The Healthcare Internet Conference (HCIC) was held in Orlando, Florida from November the 9th to 11th, and the Sitefinity team was there hosting a speaker’s track on web tools. That means we got to meet, introduce and listen to speakers from healthcare systems, as well as the web agencies and system integrators that helped them achieve their online visions. What was discussed in the sessions confirmed some things I suspected and taught me more about where these organizations are on their roads of digital transformation.
The first thing to point out is the range of sizes of these healthcare systems. During the conference I spoke to people from systems that were a single hospital with a small cadre of outside doctors and practitioners. Others I spoke with have dozens of major facilities, and host patients in tens of thousands of beds across multiple states and regions.
However, they all had similar goals.
The words that I kept hearing were competition and transparency. All of these healthcare systems, whether they were providing gastrointestinal procedures or orthopedic surgery, were competing for the eyes, ears, hearts and minds of potential patients and doctors. Potential patients and doctors that are acting like every other consumer for every other product that they intend to buy. They want as much information as they can get before they make a choice, and if the hospital isn’t making that information available they will find it elsewhere.
As a result, all of these organizations are trying to create digital properties to provide transparency and information to prospective patients. For instance:
- Providing doctor ratings using companies like Press Ganey or Healthgrades
- Personalized content focused on doctors or patients, and then down to specific areas of interest such as pre-natal care or cardiology
- Community outreach programs and schedules to connect with people in their local region
- Video assets such as “talk shows” with specialists as edutainment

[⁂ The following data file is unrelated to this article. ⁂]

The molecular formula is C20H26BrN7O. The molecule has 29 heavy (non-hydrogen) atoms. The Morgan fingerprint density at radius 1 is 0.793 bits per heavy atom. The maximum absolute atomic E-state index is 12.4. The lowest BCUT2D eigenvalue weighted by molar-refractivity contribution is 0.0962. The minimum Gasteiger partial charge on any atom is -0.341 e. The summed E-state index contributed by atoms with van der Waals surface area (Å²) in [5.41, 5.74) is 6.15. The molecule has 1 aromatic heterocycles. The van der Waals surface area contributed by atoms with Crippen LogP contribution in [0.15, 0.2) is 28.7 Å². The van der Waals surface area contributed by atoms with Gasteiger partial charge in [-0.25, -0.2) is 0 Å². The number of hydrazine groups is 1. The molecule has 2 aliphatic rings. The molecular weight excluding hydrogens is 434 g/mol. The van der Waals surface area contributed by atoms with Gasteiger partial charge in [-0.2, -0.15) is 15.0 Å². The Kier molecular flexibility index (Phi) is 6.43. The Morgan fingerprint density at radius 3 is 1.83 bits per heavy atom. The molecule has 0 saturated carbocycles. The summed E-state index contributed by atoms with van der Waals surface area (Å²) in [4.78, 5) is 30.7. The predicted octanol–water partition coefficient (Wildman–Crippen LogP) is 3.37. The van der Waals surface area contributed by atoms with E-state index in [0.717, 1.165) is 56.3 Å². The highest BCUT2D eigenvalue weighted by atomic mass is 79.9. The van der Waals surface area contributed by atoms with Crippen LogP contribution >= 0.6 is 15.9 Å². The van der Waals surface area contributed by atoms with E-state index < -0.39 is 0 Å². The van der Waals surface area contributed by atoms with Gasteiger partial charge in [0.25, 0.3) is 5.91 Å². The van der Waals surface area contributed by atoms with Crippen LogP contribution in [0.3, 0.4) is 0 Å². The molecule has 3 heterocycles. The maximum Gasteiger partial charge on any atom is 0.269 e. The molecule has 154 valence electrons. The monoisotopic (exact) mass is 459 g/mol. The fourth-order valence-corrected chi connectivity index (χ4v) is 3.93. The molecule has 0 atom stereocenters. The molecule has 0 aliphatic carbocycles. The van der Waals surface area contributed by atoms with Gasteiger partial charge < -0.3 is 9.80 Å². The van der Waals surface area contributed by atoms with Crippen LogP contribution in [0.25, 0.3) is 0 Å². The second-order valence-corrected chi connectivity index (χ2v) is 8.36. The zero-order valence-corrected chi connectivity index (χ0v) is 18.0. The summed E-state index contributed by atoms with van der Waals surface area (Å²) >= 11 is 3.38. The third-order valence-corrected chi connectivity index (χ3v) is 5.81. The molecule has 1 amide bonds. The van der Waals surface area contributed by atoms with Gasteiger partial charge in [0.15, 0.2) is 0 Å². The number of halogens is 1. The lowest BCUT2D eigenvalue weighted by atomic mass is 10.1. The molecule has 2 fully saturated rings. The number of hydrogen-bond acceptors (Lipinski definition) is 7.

A unique aspect of the healthcare industry is the amount of open communication that happens between organizations with regard to how they are marketing and the technology they are using. There never seems to be the type of concern that is seen in other industries about “trade secrets” or “proprietary best practices”. Perhaps it’s due to the business they are in. Doctors don’t hide a new technique that could help save a patient’s life, and that seems to carry through to the entire organization.
That’s the good part, but there is a downside too.
This has also led to a “me too” approach to technology adoption. Most health systems, when approached with a proposal of a new process, technology or platform will immediately ask: who else in the industry is using it successfully? I heard stories during sessions of IT departments that described how healthcare organizations, when presented with case studies of universities or trade associations using a technology highly effectively, would deny them as valid examples. Even to the point of one healthcare IT leader saying, “Universities will try anything, show me a hospital.”
I walked out of the conference with a far better understanding of the ins-and-outs of what is happening with digital technology in the healthcare industry. Most organizations seem to be on the same road, but at different mile markers as they struggle with budgets, mergers, acquisitions, politics and the like. For them the good news is that there are likely role models in other health systems that they can emulate. However, I would suggest that they look beyond their industry to see how other organizations are solving problems as well; they might learn a thing or two.